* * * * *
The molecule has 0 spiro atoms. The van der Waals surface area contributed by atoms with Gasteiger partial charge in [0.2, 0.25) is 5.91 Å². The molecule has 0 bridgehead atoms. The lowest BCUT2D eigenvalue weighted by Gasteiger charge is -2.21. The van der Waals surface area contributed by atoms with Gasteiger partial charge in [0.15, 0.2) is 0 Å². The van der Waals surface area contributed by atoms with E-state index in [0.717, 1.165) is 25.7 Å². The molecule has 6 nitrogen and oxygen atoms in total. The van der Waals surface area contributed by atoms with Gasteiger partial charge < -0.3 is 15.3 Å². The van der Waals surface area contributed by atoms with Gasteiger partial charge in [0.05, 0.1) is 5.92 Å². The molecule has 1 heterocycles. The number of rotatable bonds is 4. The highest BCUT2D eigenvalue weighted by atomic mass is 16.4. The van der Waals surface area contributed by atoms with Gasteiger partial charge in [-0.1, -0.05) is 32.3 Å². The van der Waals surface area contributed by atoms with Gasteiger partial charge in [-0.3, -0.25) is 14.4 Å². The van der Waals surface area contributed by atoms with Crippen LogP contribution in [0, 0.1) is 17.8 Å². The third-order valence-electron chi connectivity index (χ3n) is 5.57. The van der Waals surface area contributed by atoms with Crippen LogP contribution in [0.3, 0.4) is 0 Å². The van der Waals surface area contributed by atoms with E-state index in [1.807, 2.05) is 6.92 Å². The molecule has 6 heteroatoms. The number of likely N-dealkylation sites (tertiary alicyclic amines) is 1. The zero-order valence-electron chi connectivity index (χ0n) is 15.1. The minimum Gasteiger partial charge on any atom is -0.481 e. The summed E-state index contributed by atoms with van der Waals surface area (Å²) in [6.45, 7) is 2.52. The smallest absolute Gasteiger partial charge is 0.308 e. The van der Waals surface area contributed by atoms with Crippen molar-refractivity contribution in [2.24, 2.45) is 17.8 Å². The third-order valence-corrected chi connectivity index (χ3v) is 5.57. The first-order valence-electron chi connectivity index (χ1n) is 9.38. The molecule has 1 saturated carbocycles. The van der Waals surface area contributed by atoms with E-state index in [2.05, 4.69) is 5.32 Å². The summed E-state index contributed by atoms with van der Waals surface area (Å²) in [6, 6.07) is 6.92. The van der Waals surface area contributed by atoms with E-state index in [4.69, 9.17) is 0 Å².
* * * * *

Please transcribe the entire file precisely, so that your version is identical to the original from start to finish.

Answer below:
The molecule has 0 spiro atoms. The van der Waals surface area contributed by atoms with Gasteiger partial charge in [0.2, 0.25) is 5.91 Å². The molecule has 0 bridgehead atoms. The lowest BCUT2D eigenvalue weighted by Gasteiger charge is -2.21. The van der Waals surface area contributed by atoms with Gasteiger partial charge in [0.15, 0.2) is 0 Å². The van der Waals surface area contributed by atoms with E-state index in [0.717, 1.165) is 25.7 Å². The molecule has 6 nitrogen and oxygen atoms in total. The van der Waals surface area contributed by atoms with Gasteiger partial charge < -0.3 is 15.3 Å². The van der Waals surface area contributed by atoms with Gasteiger partial charge in [0.05, 0.1) is 5.92 Å². The molecule has 1 heterocycles. The number of rotatable bonds is 4. The highest BCUT2D eigenvalue weighted by atomic mass is 16.4. The van der Waals surface area contributed by atoms with Gasteiger partial charge in [-0.1, -0.05) is 32.3 Å². The van der Waals surface area contributed by atoms with Gasteiger partial charge in [-0.3, -0.25) is 14.4 Å². The van der Waals surface area contributed by atoms with Crippen LogP contribution in [0, 0.1) is 17.8 Å². The third-order valence-electron chi connectivity index (χ3n) is 5.57. The van der Waals surface area contributed by atoms with Crippen LogP contribution in [0.3, 0.4) is 0 Å². The van der Waals surface area contributed by atoms with E-state index in [1.807, 2.05) is 6.92 Å². The molecule has 6 heteroatoms. The number of likely N-dealkylation sites (tertiary alicyclic amines) is 1. The zero-order valence-electron chi connectivity index (χ0n) is 15.1. The minimum Gasteiger partial charge on any atom is -0.481 e. The summed E-state index contributed by atoms with van der Waals surface area (Å²) in [6.45, 7) is 2.52. The smallest absolute Gasteiger partial charge is 0.308 e. The van der Waals surface area contributed by atoms with Crippen molar-refractivity contribution in [2.24, 2.45) is 17.8 Å². The third-order valence-corrected chi connectivity index (χ3v) is 5.57. The first-order valence-electron chi connectivity index (χ1n) is 9.38. The molecule has 1 saturated carbocycles. The van der Waals surface area contributed by atoms with E-state index in [2.05, 4.69) is 5.32 Å². The summed E-state index contributed by atoms with van der Waals surface area (Å²) in [6, 6.07) is 6.92. The van der Waals surface area contributed by atoms with E-state index in [4.69, 9.17) is 0 Å².